Camp, Jeffrey; Gomezjurado, Jaime; Grogan, Sean. "Next-Gen Networks- Part 1: The Economics of Networks." Morgan Stanley: Telcom-Internet Infrastructure Services; 2001 Sep 28.

Keywords: next-generation network, Quest, Level 3, fiber optics, blowing fiber, pulling fiber, SMF, NZDSF, metro, longhaul


This report is the first in a series that looks at the issues surrounding the costs and hassles that accompany the building of a nationwide Next-Generation-Network (approx 20,000 miles). Such a process is projected to take three to four years and have a $4-5 billion price tag to build and $400-$600 million/year to manage, operate, and maintain.


Because some carriers, such as Level3, Qwest and Williams, have designed their networks to include multiple unused conduits, they are in a position of advantage in the market putting them several years ahead of any carries that have to build a new network. Unused conduit allows for quick deployment of new fiber saving possibly several years of build time if new conduit had to be laid.

Rights of Way

Rights of Way (ROW) give the network builder access to routes by which they can construct their network. Access to easy to develop routes provides a significant advantage in time and money to the network builder. ROWs are typically negotiated individually from state and local governments, utilities, highways departments and railway companies. All this negotiating takes time. There is strategic advantage in acquiring ROW easements. It is estimated that previously negotiated access to ROWs can save 6-12 months when building a network. The reports draws some generalizations on the advantages and disadvantages ROWs held by the major network operators. There are pros and cons to each and there is no right ROW.


Costs of network deployment is broken down into three segments; construction, equipment and operations and management. Initial construction costs weigh heaviest in the early years but over time become a small portion of the total costs. The ongoing costs of operation and maintenance represent 10-15% of total investment.

Fiber deployment methods impact cost as well. Fiber can be laid aerially or underground with various cost models associated with each method. Generally it is believed that construction cost along ROW easements range from $20-50K per km the reports offers installation and maintenance costs by method as a percent of total costs.


If deployment is underground, once the trench is dug, one or more conduits are laid which will house the fiber optic cabling. Conduit is made of various materials, dimensions and configurations. The cost of the conduit is about $3000-$5000 per km. Many of the larger networking companies such as Level 3, Quest, Williams are laying extra conduit capacity when trenching, leaving the unused conduit available for future needs. Extra conduit allows carriers to increase network capacity or introduce new technology at will. Morgan Stanley believes the extra conduit strategy gives carriers the largest scale in which to leverage the fixed network investment.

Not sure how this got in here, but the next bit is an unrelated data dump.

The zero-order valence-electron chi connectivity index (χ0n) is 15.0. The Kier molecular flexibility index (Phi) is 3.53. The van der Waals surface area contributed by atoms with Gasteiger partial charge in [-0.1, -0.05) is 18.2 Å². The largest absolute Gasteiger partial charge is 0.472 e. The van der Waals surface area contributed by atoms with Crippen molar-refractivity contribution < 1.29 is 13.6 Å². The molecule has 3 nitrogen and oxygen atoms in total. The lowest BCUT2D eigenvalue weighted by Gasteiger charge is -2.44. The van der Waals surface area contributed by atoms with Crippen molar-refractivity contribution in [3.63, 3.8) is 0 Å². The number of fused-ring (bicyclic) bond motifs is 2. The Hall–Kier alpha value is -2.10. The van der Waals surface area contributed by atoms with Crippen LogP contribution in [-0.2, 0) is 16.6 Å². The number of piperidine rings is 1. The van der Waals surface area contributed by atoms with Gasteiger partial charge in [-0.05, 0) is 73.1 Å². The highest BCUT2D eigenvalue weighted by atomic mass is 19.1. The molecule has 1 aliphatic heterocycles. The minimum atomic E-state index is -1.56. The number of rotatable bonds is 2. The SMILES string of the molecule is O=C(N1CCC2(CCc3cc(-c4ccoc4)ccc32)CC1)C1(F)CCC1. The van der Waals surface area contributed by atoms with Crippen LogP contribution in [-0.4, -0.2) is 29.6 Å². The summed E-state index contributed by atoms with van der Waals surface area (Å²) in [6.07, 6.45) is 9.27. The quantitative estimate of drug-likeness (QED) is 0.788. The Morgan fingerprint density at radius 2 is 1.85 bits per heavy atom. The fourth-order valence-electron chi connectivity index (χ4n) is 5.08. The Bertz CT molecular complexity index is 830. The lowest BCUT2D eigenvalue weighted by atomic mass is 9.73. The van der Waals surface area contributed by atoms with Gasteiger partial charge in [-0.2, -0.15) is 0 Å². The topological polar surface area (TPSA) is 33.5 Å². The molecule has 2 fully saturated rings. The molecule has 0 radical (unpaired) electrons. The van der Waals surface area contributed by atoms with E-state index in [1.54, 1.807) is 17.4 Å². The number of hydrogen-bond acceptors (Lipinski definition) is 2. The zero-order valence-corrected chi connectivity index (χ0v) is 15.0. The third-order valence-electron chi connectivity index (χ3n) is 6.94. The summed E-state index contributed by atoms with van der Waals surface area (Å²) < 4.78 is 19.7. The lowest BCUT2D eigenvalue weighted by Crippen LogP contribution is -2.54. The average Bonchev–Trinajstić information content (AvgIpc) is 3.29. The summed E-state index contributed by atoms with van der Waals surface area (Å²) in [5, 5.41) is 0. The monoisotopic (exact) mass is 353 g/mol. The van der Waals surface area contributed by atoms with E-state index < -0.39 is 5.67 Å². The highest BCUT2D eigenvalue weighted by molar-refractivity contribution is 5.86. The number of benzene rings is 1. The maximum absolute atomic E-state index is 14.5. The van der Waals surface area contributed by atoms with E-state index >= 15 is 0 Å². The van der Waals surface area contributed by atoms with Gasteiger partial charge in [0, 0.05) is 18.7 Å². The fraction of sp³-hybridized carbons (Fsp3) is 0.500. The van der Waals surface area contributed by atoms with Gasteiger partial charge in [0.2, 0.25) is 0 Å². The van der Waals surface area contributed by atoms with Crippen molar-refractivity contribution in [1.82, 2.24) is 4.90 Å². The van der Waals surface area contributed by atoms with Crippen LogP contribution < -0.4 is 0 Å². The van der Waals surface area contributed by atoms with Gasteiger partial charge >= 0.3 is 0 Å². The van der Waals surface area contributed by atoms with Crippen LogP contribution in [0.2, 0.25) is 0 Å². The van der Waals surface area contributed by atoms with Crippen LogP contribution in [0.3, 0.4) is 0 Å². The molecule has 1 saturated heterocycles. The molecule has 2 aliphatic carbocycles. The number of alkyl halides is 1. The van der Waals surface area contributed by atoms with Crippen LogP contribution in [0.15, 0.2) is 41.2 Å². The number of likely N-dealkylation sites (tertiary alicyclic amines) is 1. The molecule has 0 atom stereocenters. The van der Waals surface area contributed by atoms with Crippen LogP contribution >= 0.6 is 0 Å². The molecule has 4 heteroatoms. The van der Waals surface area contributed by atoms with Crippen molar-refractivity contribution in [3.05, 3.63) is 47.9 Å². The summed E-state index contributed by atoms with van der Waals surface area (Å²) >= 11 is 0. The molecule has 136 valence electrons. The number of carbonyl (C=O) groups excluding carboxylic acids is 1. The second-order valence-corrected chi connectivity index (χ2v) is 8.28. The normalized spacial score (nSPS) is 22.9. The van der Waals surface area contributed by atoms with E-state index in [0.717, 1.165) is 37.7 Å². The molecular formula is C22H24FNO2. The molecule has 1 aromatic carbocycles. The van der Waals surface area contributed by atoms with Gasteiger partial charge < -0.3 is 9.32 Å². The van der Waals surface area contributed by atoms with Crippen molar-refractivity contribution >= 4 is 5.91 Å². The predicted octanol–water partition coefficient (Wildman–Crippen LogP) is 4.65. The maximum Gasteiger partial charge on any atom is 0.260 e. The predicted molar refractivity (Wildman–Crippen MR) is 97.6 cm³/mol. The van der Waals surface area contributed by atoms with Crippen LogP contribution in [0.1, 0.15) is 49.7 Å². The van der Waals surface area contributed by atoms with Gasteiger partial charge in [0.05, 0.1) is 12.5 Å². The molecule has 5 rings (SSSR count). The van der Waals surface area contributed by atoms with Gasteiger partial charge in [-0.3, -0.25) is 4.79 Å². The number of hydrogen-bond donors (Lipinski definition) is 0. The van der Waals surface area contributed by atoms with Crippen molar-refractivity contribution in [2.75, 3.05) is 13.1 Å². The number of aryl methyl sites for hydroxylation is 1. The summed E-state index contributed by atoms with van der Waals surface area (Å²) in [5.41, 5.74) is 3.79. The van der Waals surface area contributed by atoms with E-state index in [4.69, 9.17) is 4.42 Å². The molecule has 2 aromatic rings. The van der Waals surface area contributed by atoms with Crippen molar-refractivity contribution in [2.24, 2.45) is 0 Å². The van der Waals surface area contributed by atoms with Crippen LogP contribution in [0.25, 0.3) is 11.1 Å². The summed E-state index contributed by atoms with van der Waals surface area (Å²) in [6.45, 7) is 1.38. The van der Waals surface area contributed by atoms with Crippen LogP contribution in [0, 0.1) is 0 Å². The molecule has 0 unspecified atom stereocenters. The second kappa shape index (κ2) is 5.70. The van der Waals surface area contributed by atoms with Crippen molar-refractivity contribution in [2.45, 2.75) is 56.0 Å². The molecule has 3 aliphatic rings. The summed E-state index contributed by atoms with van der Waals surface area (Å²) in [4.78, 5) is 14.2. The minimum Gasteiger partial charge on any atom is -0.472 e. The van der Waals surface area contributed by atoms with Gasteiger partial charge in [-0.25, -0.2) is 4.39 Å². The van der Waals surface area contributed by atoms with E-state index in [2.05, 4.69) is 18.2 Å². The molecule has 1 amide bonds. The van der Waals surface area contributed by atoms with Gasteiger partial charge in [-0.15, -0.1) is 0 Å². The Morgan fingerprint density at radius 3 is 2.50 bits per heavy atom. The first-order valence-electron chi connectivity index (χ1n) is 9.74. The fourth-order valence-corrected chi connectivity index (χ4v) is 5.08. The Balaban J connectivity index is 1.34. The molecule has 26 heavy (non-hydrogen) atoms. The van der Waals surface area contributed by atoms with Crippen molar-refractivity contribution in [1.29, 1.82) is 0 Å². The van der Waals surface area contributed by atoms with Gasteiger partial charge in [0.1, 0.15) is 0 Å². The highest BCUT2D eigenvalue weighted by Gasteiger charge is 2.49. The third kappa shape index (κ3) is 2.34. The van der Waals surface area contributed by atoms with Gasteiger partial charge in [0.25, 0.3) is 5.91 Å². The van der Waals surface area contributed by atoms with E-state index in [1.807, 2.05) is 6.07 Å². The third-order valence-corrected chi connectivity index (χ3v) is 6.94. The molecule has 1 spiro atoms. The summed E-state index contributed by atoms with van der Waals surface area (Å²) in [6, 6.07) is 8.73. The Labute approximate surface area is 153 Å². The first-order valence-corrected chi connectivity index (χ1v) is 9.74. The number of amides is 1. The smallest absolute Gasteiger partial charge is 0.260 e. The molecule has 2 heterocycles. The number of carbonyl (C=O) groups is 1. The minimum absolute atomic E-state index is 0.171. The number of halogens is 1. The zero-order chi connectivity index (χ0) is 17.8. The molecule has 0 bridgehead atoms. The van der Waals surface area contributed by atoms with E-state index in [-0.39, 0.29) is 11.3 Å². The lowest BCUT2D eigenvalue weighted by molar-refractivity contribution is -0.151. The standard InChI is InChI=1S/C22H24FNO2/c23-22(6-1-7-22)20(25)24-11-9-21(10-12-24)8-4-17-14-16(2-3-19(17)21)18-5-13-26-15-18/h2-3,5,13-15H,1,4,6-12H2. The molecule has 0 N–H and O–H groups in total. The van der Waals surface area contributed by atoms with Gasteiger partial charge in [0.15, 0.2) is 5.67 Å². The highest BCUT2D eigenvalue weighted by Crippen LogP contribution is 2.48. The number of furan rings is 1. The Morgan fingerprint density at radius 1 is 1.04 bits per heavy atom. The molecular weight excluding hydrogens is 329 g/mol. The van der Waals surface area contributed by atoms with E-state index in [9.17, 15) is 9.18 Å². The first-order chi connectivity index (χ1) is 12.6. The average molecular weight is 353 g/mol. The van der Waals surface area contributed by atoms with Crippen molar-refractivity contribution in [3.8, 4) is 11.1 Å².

Fiber the economic implications

The three main types of fiber used commercially today are; MultiMode Fiber (MMF), Single Mode Fiber (SMF) and Non-Zero Dispersion Shifted Fiber (NZDSF). Choice of fiber category is usually based on multiple factors such as network type (metro, longhaul), capital available, and length of the links and bandwidth capacity required. Fiber characteristics comparisons and the associated costs are presented.

There are two primary methods of installing fiber; pulling and blowing. Pulling fiber involves literally pulling the cable through the conduit on a threadline and costs approximately $3500-$6500 per km. Blowing fiber uses a high pressure device to push the cable through the conduit and cost about 35%-45% less then than pushing. Longer links of fiber can be blown than pulled so blowing fiber also reduces the amount of splicing necessary.

Morgan Stanley research estimates the costs, excluding equipment, to build a next-generation network to be about 31,450-96,500 per km.

Lighting the Fiber

Lighting the network consists of installing optical amplifiers, regenerators.

Fiber type determines the distance signals can travel, typically 60-100km. After this distance, signal amplification is required and amplification huts are place at these spacing intervals. Amplification can amplify all the wavelengths in a fiber strand. Each facility houses network equipment used for optical amplification and costs approximately $1.4 million to light 12 strands.

Signal regeneration and re-transmission is also required every 600km. Regeneration equipment operates on a per wavelength basis. Avoiding regeneration is more important than avoiding amplification. The estimated cost for a regeneration facility to regenerate 12 strands running 32 windows at 10 Gbps (OC-192); $38 million!

Terminal nodes originate and terminate most of the traffic in a network. These facilities house transmitter, receiver, amplification and other electronic equipment. Morgan Stanley estimates the lighting costs for a terminal facility running 32 wavelengths at OC-192 speeds: $3.2 million per fiber strand lit.

This report ends with cost breakdowns for a New York to Chicago network and an estimate of costs for the 20,000 mile network.